By J. HUGHLINGS JACKSON, M.D., F.R.S.
MR. PRESIDENT AND GENTLEMEN: The doctrine of evolution daily gains new adherents. It is not simply synonymous with Darwinism. Herbert Spencer applies it to all orders of phenomena. His application of it to the nervous system is most important for medical men. I have long thought that we shall be very much helped in our investigations of diseases of the nervous system by considering them as reversals of evolution—that is, as dissolutions. Dissolution is a term I take from Spencer as meaning the reverse of the process of evolution. The subject has been worked at for many years. About half a century ago, Laycock applied the doctrine of reflex action to the brain. Sir Charles Bell, in speaking of degrees of drunkenness, and Baillarger, in remarking upon aphasia, have pointed out that there is a reduction from the voluntary toward the automatic. The late Dr. Anstie's researches are perhaps the most valuable of all contributions toward the study of diseases of the nervous system as examples of dissolution, although he did not use that term. I refer also with great respect to the most valuable and highly original work which Ross, Ribot, and Mercier have done in the same direction. The brilliant researches of Hitzig and Ferrier, besides their obvious great value in other ways, are of very great value in supporting the doctrines of evolution and dissolution of the nervous system. In this connection I gladly mention with great respect a recent valuable paper on cerebral localization by Dr. Sharkey.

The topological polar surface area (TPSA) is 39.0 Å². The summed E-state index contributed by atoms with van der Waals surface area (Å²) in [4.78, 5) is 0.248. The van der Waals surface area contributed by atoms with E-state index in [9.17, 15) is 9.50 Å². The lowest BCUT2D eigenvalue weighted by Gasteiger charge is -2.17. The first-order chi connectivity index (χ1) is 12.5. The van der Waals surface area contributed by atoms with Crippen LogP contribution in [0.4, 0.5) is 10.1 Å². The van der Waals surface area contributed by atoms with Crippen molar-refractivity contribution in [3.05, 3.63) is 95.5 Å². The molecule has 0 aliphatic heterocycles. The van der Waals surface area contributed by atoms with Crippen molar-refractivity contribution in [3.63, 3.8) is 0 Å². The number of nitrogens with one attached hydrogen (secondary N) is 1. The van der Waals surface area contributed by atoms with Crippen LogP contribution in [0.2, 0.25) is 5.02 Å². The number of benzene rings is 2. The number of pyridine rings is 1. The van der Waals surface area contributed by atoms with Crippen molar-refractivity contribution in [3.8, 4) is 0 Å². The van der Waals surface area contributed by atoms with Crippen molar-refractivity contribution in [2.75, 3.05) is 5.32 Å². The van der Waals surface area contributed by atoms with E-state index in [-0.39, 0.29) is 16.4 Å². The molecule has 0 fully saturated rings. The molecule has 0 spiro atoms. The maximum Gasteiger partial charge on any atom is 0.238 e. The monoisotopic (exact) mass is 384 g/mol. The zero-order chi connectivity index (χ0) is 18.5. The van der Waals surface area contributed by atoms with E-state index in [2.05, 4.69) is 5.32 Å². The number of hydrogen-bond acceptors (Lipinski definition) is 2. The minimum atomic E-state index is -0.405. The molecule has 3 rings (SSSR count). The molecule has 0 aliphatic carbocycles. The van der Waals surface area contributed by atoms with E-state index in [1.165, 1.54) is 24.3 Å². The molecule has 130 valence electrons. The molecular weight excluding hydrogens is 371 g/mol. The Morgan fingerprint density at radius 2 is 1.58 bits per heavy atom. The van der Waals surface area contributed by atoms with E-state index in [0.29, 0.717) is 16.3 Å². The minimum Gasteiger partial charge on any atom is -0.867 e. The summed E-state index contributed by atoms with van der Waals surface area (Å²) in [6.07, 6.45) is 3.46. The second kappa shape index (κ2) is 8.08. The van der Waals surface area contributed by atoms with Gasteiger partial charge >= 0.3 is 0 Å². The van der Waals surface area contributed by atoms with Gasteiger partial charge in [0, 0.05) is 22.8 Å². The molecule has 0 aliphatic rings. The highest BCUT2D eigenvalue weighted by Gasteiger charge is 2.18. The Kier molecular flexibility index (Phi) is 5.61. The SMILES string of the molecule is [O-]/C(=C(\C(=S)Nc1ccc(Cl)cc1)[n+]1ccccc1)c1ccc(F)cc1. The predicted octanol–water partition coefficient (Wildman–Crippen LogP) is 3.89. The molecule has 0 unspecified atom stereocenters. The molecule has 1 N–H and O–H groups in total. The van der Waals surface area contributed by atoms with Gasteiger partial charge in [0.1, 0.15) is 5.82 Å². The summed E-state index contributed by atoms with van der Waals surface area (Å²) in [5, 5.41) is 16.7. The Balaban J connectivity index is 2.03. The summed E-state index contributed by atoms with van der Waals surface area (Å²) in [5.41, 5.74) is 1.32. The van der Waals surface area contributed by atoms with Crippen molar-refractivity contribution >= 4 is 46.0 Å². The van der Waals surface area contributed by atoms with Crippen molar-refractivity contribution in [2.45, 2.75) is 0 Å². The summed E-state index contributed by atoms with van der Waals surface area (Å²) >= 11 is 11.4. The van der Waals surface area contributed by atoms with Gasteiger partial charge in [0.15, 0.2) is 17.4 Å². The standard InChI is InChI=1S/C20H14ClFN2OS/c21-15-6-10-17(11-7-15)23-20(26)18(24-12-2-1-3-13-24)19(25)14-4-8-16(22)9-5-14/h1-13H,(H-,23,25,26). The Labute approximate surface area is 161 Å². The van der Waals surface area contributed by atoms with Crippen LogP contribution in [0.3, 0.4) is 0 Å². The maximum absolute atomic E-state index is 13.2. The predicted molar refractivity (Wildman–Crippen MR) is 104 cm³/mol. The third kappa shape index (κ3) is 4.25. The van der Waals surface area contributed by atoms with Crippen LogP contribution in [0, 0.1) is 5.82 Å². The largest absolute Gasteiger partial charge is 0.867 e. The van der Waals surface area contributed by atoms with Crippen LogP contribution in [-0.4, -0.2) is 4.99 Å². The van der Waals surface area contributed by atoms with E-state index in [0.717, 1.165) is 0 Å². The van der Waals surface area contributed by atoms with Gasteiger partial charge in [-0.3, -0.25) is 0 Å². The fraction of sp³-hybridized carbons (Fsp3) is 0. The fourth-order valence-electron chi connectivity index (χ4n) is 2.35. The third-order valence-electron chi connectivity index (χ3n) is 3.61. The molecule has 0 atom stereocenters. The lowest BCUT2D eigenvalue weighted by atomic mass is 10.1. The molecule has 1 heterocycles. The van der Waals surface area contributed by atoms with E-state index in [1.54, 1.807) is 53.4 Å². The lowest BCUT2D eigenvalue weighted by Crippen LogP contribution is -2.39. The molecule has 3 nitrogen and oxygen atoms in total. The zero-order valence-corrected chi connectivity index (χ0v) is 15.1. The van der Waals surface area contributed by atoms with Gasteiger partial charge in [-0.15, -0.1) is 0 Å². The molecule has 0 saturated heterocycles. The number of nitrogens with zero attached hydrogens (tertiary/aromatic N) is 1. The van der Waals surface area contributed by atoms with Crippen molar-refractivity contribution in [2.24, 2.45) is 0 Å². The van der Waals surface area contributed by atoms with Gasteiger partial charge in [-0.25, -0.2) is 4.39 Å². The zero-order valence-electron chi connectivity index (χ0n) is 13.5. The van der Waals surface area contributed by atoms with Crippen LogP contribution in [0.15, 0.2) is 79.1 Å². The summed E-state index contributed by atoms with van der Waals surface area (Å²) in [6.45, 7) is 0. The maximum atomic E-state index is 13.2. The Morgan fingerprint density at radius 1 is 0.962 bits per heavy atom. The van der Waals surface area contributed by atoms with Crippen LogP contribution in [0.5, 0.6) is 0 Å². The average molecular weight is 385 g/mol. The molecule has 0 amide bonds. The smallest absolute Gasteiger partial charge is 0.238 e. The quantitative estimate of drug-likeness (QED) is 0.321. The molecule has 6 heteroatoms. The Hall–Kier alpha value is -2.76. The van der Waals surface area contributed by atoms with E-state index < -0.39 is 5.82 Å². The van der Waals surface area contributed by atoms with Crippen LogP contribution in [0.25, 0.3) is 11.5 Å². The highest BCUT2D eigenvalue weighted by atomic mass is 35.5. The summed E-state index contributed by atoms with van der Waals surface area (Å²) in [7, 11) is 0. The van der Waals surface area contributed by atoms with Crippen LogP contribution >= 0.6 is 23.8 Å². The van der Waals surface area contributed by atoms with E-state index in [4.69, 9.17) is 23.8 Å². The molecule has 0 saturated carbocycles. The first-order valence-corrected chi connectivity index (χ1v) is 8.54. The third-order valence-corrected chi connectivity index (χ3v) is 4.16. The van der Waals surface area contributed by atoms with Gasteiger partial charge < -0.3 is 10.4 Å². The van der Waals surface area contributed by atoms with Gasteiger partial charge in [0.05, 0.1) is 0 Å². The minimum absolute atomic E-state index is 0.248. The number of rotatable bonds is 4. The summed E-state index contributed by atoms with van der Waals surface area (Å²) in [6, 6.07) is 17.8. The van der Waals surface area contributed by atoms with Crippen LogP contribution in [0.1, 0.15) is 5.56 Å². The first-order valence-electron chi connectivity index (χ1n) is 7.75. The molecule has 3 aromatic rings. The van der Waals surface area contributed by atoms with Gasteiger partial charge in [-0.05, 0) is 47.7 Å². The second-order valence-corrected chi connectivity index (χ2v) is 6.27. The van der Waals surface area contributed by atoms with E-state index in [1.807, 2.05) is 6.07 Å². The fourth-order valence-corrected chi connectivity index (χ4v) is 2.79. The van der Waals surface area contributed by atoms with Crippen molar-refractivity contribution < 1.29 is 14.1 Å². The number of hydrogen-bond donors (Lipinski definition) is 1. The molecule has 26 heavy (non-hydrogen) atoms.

Wishing as soon as possible to give illustrations of dissolution, I will make the necessary preliminary as short as I can. I speak only of the most striking aspects of evolution and dissolution, leaving entirely out of account some very important factors specially insisted upon by Herbert Spencer. I regret that time renders it necessary for me to simplify my subject by serious omissions. Spencer, to whom I am under the deepest obligation, must not be judged by my present application of his doctrines, or rather of part of them. I have to ask pardon for the use in this lecture of some popular terms. "Most voluntary," though it has a technical sound, is, when used in contrast to "most automatic," a popular term, and later on it will be discarded. I have also to acknowledge an omission; I speak for the most part of the cerebral system only, almost ignoring all divisions of the cerebel-
- This is the first of the Croonian Lectures, delivered before the Royal College of Physicians by J. Hughlings Jackson, M.D., F.R.S., Fellow of the Royal College of Physicians, Physician to the Hospital for the Paralyzed and Epileptic, and to the London Hospital.
- "Stimulants and Narcotics."